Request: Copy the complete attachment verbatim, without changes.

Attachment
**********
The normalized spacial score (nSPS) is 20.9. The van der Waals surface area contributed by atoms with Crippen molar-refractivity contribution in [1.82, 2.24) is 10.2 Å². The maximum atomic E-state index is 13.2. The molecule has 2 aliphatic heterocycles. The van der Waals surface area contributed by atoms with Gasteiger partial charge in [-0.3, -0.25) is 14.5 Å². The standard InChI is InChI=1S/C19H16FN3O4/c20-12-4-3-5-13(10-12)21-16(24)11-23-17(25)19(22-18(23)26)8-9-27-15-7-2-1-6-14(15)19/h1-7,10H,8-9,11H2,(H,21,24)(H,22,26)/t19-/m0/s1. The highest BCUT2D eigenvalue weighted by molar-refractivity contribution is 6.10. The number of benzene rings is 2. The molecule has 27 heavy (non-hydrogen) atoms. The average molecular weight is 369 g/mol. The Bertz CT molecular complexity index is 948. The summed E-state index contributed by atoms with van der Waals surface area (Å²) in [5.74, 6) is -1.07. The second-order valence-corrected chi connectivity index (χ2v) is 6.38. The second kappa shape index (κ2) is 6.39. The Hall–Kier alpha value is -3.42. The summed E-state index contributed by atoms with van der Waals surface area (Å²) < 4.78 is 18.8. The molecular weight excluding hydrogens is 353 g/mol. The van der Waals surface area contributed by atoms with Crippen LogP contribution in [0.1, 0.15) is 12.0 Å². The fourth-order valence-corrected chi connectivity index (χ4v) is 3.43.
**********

The normalized spacial score (nSPS) is 20.9. The van der Waals surface area contributed by atoms with Crippen molar-refractivity contribution in [1.82, 2.24) is 10.2 Å². The maximum atomic E-state index is 13.2. The molecule has 2 aliphatic heterocycles. The van der Waals surface area contributed by atoms with Gasteiger partial charge in [-0.3, -0.25) is 14.5 Å². The standard InChI is InChI=1S/C19H16FN3O4/c20-12-4-3-5-13(10-12)21-16(24)11-23-17(25)19(22-18(23)26)8-9-27-15-7-2-1-6-14(15)19/h1-7,10H,8-9,11H2,(H,21,24)(H,22,26)/t19-/m0/s1. The highest BCUT2D eigenvalue weighted by molar-refractivity contribution is 6.10. The number of benzene rings is 2. The molecule has 27 heavy (non-hydrogen) atoms. The average molecular weight is 369 g/mol. The Bertz CT molecular complexity index is 948. The summed E-state index contributed by atoms with van der Waals surface area (Å²) in [5.74, 6) is -1.07. The second-order valence-corrected chi connectivity index (χ2v) is 6.38. The second kappa shape index (κ2) is 6.39. The Hall–Kier alpha value is -3.42. The summed E-state index contributed by atoms with van der Waals surface area (Å²) < 4.78 is 18.8. The molecular weight excluding hydrogens is 353 g/mol. The van der Waals surface area contributed by atoms with Crippen LogP contribution in [0.1, 0.15) is 12.0 Å². The fourth-order valence-corrected chi connectivity index (χ4v) is 3.43.